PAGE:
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Tuesday, 31 July, 2001, 14:31 GMT 15:31 UK
Life-or-death guidance 'illegal'
Intensive care patient
The guidance suggests that it is acceptable to let some terminally ill patients die
Key guidelines on when doctors can stop treating terminally-ill patients could be flawed or even unlawful, claim leading doctors.

The General Medical Council (GMC), which is currently drawing up the guidance, has not given people enough chance to point out these potential problems, they say.

However, a senior GMC figure said that expert lawyers, including the Official Solicitor, had checked and cleared the draft guidelines already published.

Professor Sir Cyril Chantler, who chairs the committee overseeing the process, told BBC News Online that he believed the consultation process had been thorough.

The accusations were levelled in a letter to the Daily Telegraph on Tuesday, co-signed by several eminent doctors.

The GMC recently held a conference to discuss the guidance, "Withholding and Withdrawing Life-Prolonging Treatments".


Withdrawal of treatment from patients is a matter of prime public concern

Daily Telegraph letter
However, the letter complains that the conference was closed, and that many who had applied to attend were excluded.

They say the subsequent consultation period was too short, and poorly advertised.

"This is despite the fact that withdrawal of treatment from patients, particularly hydration and nutrition, is a matter of prime public concern," they write.

The doctors say the draft guidance, published prior to the consultation period, appears to be legally flawed.

It states that while in most cases prolonging life is in the patient's best interests, treatments should not be excessively burdensome or "disproportionate in relation to the expected benefits".

It continues: "Withholding or withdrawing life-prolonging treatment is in the best interests of a patient when there is no net benefit to the patient of providing the treatment."

Best interests

Professor Peter Millard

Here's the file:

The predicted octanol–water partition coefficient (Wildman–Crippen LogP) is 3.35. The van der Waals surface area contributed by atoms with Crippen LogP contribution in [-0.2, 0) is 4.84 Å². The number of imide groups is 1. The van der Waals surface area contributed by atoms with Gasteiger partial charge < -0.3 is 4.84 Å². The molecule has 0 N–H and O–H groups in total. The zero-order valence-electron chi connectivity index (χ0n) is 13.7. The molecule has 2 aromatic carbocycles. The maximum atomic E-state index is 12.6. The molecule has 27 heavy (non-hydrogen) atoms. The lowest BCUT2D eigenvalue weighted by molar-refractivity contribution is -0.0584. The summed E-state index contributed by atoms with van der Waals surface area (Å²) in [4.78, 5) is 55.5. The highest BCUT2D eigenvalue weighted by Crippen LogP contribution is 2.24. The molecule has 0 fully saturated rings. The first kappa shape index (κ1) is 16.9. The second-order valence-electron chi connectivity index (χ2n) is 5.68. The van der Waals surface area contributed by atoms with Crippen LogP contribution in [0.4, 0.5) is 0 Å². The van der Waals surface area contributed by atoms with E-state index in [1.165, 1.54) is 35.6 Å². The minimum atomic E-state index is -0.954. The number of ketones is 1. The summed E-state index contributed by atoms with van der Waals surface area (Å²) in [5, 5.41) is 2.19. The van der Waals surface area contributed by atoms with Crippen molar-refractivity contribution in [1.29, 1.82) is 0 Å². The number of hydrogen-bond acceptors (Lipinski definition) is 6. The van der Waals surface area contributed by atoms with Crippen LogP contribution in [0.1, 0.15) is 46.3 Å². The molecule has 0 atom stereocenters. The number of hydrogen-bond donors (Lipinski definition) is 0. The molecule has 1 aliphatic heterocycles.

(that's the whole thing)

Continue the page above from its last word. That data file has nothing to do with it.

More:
Professor Peter Millard signed the letter
However, in the Telegraph letter, the doctors write: "Currently, doctors consider patients' best interests clinically when treating them, but the guidance seems to encourage subjective 'quality of life' considerations that are worryingly vague.

"The guidance also appears to allow the withdrawing and withholding of fluids by tube to non-dying patients so as to cause their death. That, of course, is, and should remain, unlawful.

"No patient should ever be allowed to die through dehydration. The patient's thirst should always be relieved."

The doctors want the GMC to extend its consultation period and to ensure that the guidelines are discussed in an open forum.

The signatories to the letter include Professor Peter Millard, an expert in geriatric medicine from St George's Hospital, London, and Professor John Henry, of St Mary's Hospital, London.

It is also signed by Bruno Quintavalle, the director of the ProLife Alliance.

Sir Cyril said that the conference criticised in the letter had involved representatives from across the spectrum of ethical and religious opinion.

And he said that even though the official consulation period was closing, the objectors were still welcome to submit their views in the next few weeks.

He said: "We have had almost 500 responses over this. What is important is that we get the final guidance right.

"The consultation was open between May and July - we think that is long enough."

The government's Official Solicitor, he said, had checked the draft guidance and did not think it was unlawful, as had the GMC's in-house legal team.

He said that it was unlikely that the guidance would be approved by the GMC's governing council before next year.

See also:

27 May 01 | Health
Carers 'tempted by euthanasia'
11 Apr 01 | Euthanasia
Dutch legalise euthanasia
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